Community land trusts are private, non-profit corporations that provide communities with safe, affordable housing for the long-term.
The community land trust model is a mechanism to provide affordable housing through land leasing and homeownership. There are approximately 160 community land trusts operating throughout the United States. These land trusts are typically a non-profit, community-based organization whose primary mission is to create and maintain a stock of affordable housing.
In most CLT models, the non-profit corporation acquires land parcels with the intention of long-term ownership. The non-profit organization then provides for the private use of the land through long-term, renewable lease agreements. The leaseholders are able to own the improvements on the land (typically a home) but face resale restrictions. Oftentimes, the lease agreement will require the property to be resold to the CLT or to an another low-income household.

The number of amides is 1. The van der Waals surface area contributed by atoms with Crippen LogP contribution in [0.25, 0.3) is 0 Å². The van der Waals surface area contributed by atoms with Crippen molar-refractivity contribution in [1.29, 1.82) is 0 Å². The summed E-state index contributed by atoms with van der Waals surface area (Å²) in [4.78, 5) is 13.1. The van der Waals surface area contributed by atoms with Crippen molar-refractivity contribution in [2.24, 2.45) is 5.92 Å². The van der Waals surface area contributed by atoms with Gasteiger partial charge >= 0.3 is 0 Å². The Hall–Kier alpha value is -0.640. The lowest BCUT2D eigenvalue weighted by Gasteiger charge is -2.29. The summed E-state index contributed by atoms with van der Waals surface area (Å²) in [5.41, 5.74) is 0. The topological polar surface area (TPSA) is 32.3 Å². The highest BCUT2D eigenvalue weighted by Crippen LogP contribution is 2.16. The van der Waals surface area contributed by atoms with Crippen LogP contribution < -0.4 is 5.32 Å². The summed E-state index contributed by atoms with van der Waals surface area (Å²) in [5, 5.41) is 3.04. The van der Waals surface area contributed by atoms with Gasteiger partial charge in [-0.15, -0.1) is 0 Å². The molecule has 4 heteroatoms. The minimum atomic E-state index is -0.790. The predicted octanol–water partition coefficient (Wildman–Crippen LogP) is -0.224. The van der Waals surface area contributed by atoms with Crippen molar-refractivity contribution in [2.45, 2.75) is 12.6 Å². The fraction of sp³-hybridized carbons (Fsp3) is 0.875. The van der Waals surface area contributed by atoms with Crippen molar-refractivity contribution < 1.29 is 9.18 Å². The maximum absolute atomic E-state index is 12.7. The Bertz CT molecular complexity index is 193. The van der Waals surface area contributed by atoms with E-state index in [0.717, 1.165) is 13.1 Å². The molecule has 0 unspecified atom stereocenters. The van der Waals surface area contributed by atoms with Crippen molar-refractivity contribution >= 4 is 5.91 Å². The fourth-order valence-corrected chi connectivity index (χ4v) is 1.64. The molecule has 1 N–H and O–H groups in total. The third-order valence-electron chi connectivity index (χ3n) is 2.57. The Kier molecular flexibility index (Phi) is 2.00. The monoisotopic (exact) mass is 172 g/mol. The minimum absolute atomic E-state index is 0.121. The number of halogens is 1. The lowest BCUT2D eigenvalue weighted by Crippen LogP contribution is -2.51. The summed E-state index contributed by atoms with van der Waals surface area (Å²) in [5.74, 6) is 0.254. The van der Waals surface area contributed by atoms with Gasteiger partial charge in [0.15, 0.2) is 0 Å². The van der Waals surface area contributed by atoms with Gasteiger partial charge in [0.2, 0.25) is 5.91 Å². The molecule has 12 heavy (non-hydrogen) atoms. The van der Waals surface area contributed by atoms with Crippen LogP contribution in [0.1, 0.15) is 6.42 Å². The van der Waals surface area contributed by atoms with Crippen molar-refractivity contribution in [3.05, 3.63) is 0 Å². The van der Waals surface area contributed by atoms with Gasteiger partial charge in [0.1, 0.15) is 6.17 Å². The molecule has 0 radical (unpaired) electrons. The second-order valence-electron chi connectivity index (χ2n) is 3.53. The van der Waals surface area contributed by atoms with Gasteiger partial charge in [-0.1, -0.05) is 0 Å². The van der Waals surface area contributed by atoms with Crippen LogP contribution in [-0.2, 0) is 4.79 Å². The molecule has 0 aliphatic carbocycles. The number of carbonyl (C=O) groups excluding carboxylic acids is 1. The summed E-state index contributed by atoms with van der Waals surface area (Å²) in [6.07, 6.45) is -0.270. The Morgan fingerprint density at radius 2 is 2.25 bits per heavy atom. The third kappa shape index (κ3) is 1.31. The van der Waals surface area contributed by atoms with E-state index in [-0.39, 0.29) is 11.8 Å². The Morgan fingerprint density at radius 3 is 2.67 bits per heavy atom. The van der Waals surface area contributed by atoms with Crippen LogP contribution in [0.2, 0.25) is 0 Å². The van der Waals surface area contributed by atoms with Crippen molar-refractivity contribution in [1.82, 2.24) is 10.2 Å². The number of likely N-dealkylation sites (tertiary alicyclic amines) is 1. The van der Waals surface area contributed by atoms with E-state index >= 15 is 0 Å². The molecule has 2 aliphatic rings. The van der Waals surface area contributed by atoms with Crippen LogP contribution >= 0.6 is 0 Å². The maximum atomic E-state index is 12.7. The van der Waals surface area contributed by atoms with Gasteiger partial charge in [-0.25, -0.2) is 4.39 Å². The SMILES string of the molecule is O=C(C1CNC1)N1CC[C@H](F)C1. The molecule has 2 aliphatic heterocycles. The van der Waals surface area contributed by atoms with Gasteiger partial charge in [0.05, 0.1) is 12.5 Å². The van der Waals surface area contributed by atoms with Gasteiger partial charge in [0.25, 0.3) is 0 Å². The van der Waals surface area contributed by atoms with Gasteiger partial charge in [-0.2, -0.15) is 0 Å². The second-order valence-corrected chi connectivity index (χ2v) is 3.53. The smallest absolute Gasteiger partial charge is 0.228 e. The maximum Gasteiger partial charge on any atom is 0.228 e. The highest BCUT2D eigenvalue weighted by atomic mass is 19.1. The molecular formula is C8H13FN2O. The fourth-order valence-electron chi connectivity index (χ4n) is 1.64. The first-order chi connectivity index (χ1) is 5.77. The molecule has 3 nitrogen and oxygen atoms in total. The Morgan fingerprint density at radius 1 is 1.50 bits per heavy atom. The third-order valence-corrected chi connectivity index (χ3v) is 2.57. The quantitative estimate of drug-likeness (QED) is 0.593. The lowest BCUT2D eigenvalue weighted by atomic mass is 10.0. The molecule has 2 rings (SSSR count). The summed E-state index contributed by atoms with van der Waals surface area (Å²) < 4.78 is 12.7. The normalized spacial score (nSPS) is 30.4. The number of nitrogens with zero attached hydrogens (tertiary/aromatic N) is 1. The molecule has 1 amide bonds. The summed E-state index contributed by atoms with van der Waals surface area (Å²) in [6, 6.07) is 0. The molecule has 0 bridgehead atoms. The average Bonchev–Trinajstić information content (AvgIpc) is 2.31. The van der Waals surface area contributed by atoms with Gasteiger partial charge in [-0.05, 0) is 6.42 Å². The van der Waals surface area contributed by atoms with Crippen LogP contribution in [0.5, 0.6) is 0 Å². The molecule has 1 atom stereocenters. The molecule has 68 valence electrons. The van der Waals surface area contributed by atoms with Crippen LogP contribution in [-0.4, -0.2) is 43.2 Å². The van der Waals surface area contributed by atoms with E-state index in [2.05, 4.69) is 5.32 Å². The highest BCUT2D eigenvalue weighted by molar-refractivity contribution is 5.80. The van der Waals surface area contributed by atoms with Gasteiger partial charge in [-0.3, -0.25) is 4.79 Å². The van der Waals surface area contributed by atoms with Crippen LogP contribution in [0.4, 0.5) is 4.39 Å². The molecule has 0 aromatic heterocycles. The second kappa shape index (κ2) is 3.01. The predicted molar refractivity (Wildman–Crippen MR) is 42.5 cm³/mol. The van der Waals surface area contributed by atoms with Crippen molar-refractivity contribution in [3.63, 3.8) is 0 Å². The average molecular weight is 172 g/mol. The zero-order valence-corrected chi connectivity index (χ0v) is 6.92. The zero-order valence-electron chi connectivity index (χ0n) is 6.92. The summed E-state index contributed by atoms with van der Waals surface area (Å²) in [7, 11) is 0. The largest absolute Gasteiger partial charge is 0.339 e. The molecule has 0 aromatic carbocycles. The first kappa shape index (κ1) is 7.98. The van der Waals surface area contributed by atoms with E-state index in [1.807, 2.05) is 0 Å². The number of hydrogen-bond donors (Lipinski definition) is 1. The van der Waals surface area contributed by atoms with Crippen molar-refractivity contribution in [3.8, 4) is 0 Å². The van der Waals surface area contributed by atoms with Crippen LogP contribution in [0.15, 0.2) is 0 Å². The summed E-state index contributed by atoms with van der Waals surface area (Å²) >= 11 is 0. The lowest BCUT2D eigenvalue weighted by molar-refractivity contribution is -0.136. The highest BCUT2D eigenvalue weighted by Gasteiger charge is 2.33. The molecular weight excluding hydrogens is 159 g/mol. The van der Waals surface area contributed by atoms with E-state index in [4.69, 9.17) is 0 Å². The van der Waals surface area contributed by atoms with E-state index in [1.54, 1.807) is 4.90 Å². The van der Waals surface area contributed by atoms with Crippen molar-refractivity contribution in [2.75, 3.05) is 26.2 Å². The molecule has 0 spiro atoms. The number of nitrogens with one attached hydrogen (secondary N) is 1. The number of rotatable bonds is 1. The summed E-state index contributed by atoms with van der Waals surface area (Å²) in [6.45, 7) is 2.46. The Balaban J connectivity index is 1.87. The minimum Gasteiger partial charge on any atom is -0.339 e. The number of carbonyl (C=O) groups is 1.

This model is unique because the responsibilities and benefits of the property are shared between the homeowners and the non-profit community trust organization which represents the interests of the community. This system can reduce the risks of homeownership and ensure positive use of land in a neighborhood.
The Champlain Housing Trust is the largest community land trust in the country, with over 2,000 household members in rental apartments, co-ops, and single-family homes.
The Institute for Community Economics has more information on Community Land Trusts and links to even more resources. The Lincoln Institute of Land Policy maintains a collection of in-depth research on the impacts of community land trusts.